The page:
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Collective

Black Audio Film Collective

  • CountryUnited Kingdom
  • Established1982
  • Disbanded1998

About

Black Audio Film Collective (BAFC) is widely acknowledged as one of the most influential artist groups to emerge from Britain, also considered as a pioneering film and video workshop collective initiative. Set up in response to the civil disturbances in Brixton in 1981, against British institutional racism, there was a concerted effort by Channel Four Television, the local metropolitan councils and the films and television unions collectively as part of a movement for greater cultural and political representation for and by black people in Britain; and to provide financial and structural support to black media and cultural makers , in order to promote a black cultural presence in the British media and arts.

Thus, BAFC was founded in 1982. Based in East London, BAFC was initially formed by seven Black British and diaspora multimedia undergraduate students in Sociology and Fine Art from Portsmouth Polytechnic: John Akomfrah, Lina Gopaul, Avril Johnson, Reece Auguiste, Trevor Mathison, Edward George and Claire Johnson, who left in 1985 and was replaced by David Lawson. By many accounts, BAFC was also the expression of a generation of diasporic subjects that seized the term of political blackness as an identity marker as well as a claim to political visibility.

Characterised by an interest in memory, history, and aesthetics, the collective produced award-winning film, photography, slide-tape, video, installation, posters, and interventions; creating a series of defiantly experimental works that engaged with black popular and political culture in Britain. The group was also instrumental in bringing an awareness of avant-garde film from Africa, India and South America to the UK.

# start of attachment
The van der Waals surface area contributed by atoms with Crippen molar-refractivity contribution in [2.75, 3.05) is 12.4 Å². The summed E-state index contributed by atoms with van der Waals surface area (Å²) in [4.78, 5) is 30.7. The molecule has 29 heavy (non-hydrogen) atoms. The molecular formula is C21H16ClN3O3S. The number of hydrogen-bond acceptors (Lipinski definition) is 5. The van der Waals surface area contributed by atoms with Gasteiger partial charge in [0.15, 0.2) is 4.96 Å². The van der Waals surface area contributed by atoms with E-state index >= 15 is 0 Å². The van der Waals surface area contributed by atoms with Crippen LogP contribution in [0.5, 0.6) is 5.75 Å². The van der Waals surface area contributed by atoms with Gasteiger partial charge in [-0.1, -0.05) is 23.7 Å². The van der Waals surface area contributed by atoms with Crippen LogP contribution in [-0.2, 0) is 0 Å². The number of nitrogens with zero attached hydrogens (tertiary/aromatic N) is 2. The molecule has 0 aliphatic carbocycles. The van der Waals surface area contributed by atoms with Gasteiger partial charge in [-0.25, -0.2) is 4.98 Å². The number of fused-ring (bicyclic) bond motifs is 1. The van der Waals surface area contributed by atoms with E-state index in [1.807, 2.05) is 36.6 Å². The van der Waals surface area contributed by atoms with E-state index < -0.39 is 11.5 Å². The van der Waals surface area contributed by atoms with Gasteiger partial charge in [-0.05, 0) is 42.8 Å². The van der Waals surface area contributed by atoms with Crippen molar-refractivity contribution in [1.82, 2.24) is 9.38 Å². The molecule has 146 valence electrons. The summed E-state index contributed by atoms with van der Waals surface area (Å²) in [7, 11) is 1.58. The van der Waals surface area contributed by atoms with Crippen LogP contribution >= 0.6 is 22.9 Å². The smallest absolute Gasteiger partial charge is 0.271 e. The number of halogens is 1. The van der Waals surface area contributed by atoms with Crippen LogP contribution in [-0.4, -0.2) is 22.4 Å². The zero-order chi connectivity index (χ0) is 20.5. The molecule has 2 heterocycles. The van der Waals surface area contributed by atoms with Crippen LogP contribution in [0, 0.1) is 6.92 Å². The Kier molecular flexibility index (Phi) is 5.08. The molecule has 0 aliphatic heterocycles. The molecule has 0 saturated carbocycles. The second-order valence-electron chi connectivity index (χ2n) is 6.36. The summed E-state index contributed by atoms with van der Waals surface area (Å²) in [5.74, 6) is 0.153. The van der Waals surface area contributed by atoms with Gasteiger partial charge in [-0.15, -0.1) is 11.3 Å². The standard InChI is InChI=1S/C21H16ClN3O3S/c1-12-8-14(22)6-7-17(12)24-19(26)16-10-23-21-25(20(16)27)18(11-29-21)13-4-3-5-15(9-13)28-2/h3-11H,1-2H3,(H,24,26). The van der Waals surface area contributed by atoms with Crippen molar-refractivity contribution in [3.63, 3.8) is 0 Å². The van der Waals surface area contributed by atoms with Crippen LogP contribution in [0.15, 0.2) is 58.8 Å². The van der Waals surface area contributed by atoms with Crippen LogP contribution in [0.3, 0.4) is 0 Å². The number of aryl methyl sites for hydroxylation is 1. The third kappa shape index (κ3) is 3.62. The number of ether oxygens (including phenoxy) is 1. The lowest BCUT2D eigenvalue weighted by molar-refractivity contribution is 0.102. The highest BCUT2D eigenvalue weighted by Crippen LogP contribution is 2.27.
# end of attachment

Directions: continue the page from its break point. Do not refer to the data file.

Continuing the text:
BAFC was one of the contributors to Iniva’s 2008 ‘Exiles, Diasporas & Strangers’ and part of the 1995 group exhibition ‘Mirage: Enigmas Of Race, Difference & Desire’, organised by Iniva in collaboration with the ICA and curated by David A Bailey. 

Handsworth Songs (1986), Twilight City (1987), Testament (1988), The Mysteries of July (1991) and Who needs a Heart (1991) won them a series of international awards.  The BAFC participating in British survey exhibitions such as ‘From Two Worlds’ in Whitechapel Gallery (1986), The British Art Show in Hayward Gallery (1990), as well as international exhibitions such as Documenta X (1997) and Documenta XI (2002).

‘Twilight City’ (1989) was exhibited at South London Gallery’s group exhibition ‘The Place is Here’ in (2017).

The Collective formally dissolved in 1998, after which John Akomfrah, Lina Gopaul, and David Lawson went on to found Smoking Dogs Films which has produced several of John Akomfrah’s single-authored films.

The first major retrospective of the BAFC, ‘The Ghosts of Songs’, toured in 2007.

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